No. 86 Overall: Wyatt Davis, G, Ohio State – A-
With interior lineman Josh Myers having joined the Green Bay Packers in the second round, Wyatt Davis marked another Ohio State lineman in the NFC North division and the team’s second OL in four selections.
Davis is a solid option to help man any of the guard spots for the Vikings, and he will contribute with Darrisaw in helping an area that used to be the downfall of the team. Comparing Davis and Illinois’ Kendrick Green, who went to the Steelers one pick later, could show which Big Ten option was better.
No. 90 Overall: Patrick Jones II, EDGE, Pittsburgh – C-
The fourth and final third-rounder for Minnesota saw them attack the defensive front, selecting Pittsburgh’s Patrick Jones II for their edge rushing department. Seen as an option that can use his quickness to get around tackles, Jones looks to be quite the up-and-down prospect.
Bucky Brooks sees him as a “boom-or-bust playmaker” that will produce but also have his fair share of misses. OKLA’s Ronnie Perkins may have been a better, more predictable selection for edge rusher.
No. 119 Overall: Kene Nwangwu, RB, Iowa State – C
Holding special teams value as a kick returner, Iowa State’s Kene Nwangwu comes to the Vikings as the likely RB3 behind Cook and Alexander Mattison. While having a smaller stature, his elusiveness could translate into some third-down receiving work, but he is not built as a pass-blocking option.
“The Minnesota @Vikings select Kene Nwangwu, Running Back, Iowa State.”
Congrats, @KWang3_ !
— Cyclone Football (@CycloneFB) May 1, 2021
No. 125 Overall: Camryn Bynum, CB, California – B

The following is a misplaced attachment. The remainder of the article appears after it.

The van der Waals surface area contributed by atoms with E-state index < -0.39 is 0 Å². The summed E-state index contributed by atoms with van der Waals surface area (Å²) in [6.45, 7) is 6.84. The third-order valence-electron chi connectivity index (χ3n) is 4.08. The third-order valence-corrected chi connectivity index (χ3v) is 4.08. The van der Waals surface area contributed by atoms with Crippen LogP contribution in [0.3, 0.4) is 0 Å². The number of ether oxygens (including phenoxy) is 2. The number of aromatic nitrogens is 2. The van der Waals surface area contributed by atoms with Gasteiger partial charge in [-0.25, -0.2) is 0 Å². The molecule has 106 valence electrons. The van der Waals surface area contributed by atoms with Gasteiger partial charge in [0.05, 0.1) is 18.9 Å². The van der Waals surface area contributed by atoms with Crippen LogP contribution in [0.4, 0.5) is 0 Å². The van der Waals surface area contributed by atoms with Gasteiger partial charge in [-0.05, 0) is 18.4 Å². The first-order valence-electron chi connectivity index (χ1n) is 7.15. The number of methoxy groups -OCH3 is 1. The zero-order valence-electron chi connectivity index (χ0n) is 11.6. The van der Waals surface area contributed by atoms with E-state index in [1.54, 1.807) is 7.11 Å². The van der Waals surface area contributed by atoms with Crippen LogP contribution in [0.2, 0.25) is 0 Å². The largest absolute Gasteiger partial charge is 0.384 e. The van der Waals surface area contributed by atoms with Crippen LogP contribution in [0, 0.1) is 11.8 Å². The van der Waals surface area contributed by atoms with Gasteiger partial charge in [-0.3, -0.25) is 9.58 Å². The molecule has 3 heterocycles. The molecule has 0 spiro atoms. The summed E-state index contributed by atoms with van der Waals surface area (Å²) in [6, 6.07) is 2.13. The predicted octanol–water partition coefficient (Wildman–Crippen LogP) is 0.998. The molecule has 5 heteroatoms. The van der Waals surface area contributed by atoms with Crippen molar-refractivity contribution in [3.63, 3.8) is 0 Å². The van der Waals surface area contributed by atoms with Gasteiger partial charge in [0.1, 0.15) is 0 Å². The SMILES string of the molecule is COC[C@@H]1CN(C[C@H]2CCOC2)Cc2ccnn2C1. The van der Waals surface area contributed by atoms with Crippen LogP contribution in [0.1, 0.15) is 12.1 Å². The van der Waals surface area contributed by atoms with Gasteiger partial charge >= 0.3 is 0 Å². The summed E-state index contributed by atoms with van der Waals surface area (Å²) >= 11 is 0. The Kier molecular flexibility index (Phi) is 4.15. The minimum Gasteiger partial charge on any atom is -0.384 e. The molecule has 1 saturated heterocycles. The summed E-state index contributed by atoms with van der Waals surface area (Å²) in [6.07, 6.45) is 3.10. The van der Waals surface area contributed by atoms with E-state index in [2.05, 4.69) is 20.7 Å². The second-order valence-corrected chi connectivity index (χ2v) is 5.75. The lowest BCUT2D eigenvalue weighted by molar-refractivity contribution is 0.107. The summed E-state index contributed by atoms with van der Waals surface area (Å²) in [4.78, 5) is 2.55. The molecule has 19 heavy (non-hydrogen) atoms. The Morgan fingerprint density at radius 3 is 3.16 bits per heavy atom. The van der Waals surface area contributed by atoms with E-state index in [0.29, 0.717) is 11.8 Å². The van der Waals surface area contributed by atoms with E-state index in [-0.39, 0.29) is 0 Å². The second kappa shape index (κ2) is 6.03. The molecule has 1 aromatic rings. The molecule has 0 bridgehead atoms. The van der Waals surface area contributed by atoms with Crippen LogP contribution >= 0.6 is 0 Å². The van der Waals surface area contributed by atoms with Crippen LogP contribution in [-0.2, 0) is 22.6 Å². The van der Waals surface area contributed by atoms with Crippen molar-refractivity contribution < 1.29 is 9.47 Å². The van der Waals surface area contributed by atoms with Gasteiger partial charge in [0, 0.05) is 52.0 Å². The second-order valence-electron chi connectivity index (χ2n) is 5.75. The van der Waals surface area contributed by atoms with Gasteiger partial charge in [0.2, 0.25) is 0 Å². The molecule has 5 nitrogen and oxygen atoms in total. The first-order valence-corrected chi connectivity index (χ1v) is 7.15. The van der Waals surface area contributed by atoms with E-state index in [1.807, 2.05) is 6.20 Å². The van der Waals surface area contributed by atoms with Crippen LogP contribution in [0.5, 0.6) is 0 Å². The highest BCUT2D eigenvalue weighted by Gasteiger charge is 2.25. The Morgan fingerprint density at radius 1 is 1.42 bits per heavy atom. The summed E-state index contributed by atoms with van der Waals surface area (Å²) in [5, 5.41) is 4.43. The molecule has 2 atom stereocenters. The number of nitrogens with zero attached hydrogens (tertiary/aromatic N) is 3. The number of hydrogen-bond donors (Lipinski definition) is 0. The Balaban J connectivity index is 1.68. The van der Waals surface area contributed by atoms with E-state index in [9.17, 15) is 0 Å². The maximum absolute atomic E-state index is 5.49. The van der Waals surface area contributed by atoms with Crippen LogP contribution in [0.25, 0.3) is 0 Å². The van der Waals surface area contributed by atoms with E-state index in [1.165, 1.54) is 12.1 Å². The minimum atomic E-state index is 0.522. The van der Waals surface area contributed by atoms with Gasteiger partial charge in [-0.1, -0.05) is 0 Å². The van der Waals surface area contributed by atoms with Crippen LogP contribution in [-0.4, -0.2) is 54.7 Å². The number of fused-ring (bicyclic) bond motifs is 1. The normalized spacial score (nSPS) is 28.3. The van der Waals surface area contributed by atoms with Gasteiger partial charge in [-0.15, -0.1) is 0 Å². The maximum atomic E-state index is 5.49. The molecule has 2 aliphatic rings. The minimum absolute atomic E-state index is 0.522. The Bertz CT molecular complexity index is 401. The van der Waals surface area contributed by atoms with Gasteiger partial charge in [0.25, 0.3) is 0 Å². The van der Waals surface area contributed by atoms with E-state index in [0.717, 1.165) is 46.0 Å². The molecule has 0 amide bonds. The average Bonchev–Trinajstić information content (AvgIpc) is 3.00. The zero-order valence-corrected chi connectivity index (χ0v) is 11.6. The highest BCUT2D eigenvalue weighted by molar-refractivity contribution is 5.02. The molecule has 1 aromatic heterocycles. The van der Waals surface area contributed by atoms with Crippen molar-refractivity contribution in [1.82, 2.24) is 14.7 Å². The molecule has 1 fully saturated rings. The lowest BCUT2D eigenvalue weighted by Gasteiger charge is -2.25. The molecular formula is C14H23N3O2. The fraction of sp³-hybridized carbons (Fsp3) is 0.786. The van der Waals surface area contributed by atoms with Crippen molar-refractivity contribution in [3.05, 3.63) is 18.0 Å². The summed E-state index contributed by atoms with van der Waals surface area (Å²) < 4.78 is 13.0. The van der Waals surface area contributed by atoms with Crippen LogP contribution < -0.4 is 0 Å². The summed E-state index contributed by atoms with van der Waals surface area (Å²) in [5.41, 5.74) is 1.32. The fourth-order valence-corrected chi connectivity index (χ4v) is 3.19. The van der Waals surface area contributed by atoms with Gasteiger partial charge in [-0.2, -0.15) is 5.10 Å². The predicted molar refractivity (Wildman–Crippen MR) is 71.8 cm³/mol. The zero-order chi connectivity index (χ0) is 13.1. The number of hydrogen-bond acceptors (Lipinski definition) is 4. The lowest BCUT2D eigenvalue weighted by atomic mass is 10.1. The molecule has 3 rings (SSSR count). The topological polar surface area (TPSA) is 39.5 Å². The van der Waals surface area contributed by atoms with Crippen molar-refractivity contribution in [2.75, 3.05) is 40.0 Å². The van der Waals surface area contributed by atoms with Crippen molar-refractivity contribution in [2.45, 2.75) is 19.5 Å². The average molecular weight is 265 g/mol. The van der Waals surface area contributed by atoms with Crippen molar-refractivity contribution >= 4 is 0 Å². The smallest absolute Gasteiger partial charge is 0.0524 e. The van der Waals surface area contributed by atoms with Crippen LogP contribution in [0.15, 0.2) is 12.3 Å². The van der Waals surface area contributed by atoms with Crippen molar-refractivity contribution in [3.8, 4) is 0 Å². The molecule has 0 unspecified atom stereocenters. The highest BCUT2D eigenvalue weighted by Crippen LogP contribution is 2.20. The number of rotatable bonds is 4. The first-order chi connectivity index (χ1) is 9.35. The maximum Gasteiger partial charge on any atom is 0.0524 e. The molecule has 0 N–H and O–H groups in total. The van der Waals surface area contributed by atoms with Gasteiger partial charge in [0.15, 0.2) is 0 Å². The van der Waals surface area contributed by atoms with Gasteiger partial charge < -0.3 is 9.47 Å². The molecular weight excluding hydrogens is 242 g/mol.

Having come out of Cal as a cornerback, Camryn Bynum will likely transition to safety in Mike Zimmer’s offense, and he will hopefully end the streak of using selections on DBs that don’t pay off. His physicality is the biggest trait of Bynum’s, and coming from the Pac-12 and their passing numbers certainly will help get him up to speed for the Vikings quickly.
No. 134 Overall: Janarius Robinson, EDGE, Florida State – B
The second edge rusher in their draft class, Florida State’s Janarius Robinson brings power to the DL and should see a role right away in his rookie season. Helping address a lacking pass rush that can never have too many options, Robinson will likely start out as a situational option that helps spell those in front of him on the depth chart.
No. 157 Overall: Ihmir Smith-Marsette, WR, Iowa – B+
Grabbing their first receiver of the draft in Iowa’s Ihmir Smith-Marsette injects even more speed into their offense, and he can help press Nwangwu for return duties. Smith-Marsette was one of the hotter names in the later rounds, and the Vikings were able to get its WR3/4 to pair with Justin Jefferson and Adam Thielen.
No. 168 Overall: Zach Davidson, TE, Central Missouri – C-
Drafting tight ends out of small schools seems to be the trend for NFC North teams, and the Vikings followed suit this year with Central Missouri’s Zach Davison.
He has not played since 2019 due to the pandemic, but his is a moldable TE prospect who also has a solid line of punting in college, which could provide him with some roster security … potentially.
No. 199 Overall: Jaylen Twyman, DT, Pittsburgh – C-
— Cam Mellor (@CamMellor) May 1, 2021
With their final pick, the Vikings went back to Pitt for DL help and grabbed DT Jaylen Twyman, who has his fair share of question marks surrounding him. While his 10.5 sacks from the 2019 season stands out, his absence at the Pitt pro day certainly made it seem like his future interests may not be in the NFL.